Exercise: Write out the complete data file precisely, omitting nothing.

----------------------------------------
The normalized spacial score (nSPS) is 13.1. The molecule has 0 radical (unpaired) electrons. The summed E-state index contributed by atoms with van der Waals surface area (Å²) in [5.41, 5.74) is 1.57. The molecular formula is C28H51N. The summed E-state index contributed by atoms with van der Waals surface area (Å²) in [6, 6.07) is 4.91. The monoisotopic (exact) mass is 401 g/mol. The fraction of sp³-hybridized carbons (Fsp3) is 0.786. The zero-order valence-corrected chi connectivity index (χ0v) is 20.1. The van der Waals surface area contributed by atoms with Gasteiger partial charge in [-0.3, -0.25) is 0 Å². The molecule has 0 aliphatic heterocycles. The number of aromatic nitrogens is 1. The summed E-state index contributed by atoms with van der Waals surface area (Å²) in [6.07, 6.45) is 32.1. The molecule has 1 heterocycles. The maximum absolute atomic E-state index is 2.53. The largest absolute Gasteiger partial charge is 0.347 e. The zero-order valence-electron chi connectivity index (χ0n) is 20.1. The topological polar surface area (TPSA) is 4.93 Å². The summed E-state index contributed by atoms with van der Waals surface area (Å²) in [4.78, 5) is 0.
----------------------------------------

The normalized spacial score (nSPS) is 13.1. The molecule has 0 radical (unpaired) electrons. The summed E-state index contributed by atoms with van der Waals surface area (Å²) in [5.41, 5.74) is 1.57. The molecular formula is C28H51N. The summed E-state index contributed by atoms with van der Waals surface area (Å²) in [6, 6.07) is 4.91. The monoisotopic (exact) mass is 401 g/mol. The fraction of sp³-hybridized carbons (Fsp3) is 0.786. The zero-order valence-corrected chi connectivity index (χ0v) is 20.1. The van der Waals surface area contributed by atoms with Gasteiger partial charge in [-0.3, -0.25) is 0 Å². The molecule has 0 aliphatic heterocycles. The number of aromatic nitrogens is 1. The summed E-state index contributed by atoms with van der Waals surface area (Å²) in [6.07, 6.45) is 32.1. The molecule has 1 heterocycles. The maximum absolute atomic E-state index is 2.53. The largest absolute Gasteiger partial charge is 0.347 e. The zero-order valence-electron chi connectivity index (χ0n) is 20.1. The topological polar surface area (TPSA) is 4.93 Å². The summed E-state index contributed by atoms with van der Waals surface area (Å²) in [4.78, 5) is 0.